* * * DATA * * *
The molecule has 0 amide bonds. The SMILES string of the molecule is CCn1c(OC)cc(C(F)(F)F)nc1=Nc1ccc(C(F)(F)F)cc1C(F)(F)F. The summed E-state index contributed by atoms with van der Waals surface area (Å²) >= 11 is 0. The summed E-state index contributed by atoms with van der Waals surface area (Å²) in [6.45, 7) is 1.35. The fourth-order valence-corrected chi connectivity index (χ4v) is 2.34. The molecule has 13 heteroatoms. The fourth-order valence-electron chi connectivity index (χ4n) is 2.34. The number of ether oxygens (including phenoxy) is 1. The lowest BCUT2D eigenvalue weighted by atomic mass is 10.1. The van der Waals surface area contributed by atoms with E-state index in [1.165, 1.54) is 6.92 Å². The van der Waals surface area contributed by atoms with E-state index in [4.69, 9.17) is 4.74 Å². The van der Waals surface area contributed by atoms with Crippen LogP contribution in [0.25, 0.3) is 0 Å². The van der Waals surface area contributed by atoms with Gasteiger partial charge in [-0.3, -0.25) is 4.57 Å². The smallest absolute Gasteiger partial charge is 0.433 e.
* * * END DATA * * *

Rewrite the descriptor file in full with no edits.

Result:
The molecule has 0 amide bonds. The SMILES string of the molecule is CCn1c(OC)cc(C(F)(F)F)nc1=Nc1ccc(C(F)(F)F)cc1C(F)(F)F. The summed E-state index contributed by atoms with van der Waals surface area (Å²) >= 11 is 0. The summed E-state index contributed by atoms with van der Waals surface area (Å²) in [6.45, 7) is 1.35. The fourth-order valence-corrected chi connectivity index (χ4v) is 2.34. The molecule has 13 heteroatoms. The fourth-order valence-electron chi connectivity index (χ4n) is 2.34. The number of ether oxygens (including phenoxy) is 1. The lowest BCUT2D eigenvalue weighted by atomic mass is 10.1. The van der Waals surface area contributed by atoms with E-state index in [1.165, 1.54) is 6.92 Å². The van der Waals surface area contributed by atoms with E-state index in [4.69, 9.17) is 4.74 Å². The van der Waals surface area contributed by atoms with Crippen LogP contribution in [0.25, 0.3) is 0 Å². The van der Waals surface area contributed by atoms with Gasteiger partial charge in [-0.3, -0.25) is 4.57 Å². The smallest absolute Gasteiger partial charge is 0.433 e.